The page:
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Flexible pressure sensors might have clinical application

26 January 2016

Researchers have developed a nanofibre-type pressure sensor that can measure pressure distribution of rounded surfaces while maintaining its sensing accuracy.

The pressure sensors wrap around and conform to the shape of the fingers while still accurately measuring pressure distribution (photo: Someya Laboratory)

Healthcare practitioners might one day be able to physically screen for breast cancer using pressure-sensitive rubber gloves to detect tumours, thanks to a transparent, bendable and sensitive pressure sensor newly developed by Japanese and American teams.

Conventional pressure sensors are flexible enough to fit to soft surfaces such as human skin, but they cannot measure pressure changes accurately once they are twisted or wrinkled, making them unsuitable for use on complex and moving surfaces. Additionally, it is difficult to reduce them below 100 micrometers thickness because of limitations in current production methods.

To address these issues, an international team of researchers led by Dr Sungwon Lee and Professor Takao Someya of the University of Tokyo's Graduate School of Engineering has developed a nanofibre-type pressure sensor that can measure pressure distribution of rounded surfaces such as an inflated balloon and maintain its sensing accuracy even when bent over a radius of 80 micrometres. The sensor is roughly 8 micrometres thick and can measure the pressure in 144 locations at once.

The flexible pressure sensor conforms to the shape of an inflated balloon. Even when the sensor is stretched and deformed, the device still measures the pressure distribution accurately (photo: Someya Laboratory)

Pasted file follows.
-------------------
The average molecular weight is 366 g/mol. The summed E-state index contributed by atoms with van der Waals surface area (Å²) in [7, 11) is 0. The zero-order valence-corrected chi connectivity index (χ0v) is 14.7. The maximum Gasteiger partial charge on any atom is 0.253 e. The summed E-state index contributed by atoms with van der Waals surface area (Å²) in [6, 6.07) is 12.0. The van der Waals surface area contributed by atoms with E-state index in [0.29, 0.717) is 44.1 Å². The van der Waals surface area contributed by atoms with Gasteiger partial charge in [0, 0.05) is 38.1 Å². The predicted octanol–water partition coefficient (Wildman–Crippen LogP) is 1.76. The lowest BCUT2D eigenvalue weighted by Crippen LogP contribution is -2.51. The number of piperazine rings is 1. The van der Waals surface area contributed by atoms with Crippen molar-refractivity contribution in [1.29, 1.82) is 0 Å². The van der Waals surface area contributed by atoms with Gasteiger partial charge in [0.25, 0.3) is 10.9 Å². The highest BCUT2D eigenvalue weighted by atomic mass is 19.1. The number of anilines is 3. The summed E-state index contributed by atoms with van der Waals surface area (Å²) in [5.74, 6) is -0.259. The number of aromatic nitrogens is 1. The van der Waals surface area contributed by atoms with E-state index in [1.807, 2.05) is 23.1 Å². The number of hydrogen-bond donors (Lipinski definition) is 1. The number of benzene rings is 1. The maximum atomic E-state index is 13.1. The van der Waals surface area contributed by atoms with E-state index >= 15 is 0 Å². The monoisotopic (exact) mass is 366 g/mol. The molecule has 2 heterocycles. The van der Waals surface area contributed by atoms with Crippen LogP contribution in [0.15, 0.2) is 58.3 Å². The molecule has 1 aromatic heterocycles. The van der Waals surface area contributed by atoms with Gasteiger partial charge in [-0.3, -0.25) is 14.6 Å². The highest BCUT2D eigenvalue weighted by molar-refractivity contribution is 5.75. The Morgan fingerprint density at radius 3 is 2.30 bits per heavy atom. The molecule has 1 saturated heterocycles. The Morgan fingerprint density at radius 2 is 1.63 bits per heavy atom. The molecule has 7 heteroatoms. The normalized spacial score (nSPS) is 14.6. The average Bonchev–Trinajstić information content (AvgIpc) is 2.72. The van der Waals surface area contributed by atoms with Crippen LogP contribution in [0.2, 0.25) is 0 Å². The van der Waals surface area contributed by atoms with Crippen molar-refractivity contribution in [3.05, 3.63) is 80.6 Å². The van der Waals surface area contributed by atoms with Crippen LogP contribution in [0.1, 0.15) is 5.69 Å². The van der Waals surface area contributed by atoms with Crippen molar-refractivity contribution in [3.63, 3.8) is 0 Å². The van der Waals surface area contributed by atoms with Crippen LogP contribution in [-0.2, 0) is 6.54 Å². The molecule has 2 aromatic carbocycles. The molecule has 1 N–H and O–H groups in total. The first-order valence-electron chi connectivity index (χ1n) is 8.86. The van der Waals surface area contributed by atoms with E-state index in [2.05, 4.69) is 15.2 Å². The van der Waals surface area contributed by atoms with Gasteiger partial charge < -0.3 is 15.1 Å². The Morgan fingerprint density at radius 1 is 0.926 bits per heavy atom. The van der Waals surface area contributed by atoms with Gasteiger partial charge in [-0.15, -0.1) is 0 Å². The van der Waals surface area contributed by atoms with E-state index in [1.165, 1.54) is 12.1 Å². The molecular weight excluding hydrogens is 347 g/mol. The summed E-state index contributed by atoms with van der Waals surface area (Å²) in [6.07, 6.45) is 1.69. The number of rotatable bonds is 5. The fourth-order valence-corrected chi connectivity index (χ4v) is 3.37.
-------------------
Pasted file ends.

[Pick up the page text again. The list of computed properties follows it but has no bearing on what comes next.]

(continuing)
The device demonstrated in this study consists of organic transistors, electronic switches made from carbon and oxygen based organic materials, and a pressure sensitive nanofibre structure. Carbon nanotubes and graphene were added to an elastic polymer to create nanofibres with a diameter of 300 to 700 nanometres, which were then entangled with each other to form a transparent, thin and light porous structure.

"We've also tested the performance of our pressure sensor with an artificial blood vessel and found that it could detect small pressure changes and speed of pressure propagation," says Lee. "I realised that many groups are developing flexible sensors that can measure pressure but none of them are suitable for measuring real objects since they are sensitive to distortion. That was my main motivation and I think we have proposed an effective solution to this problem."

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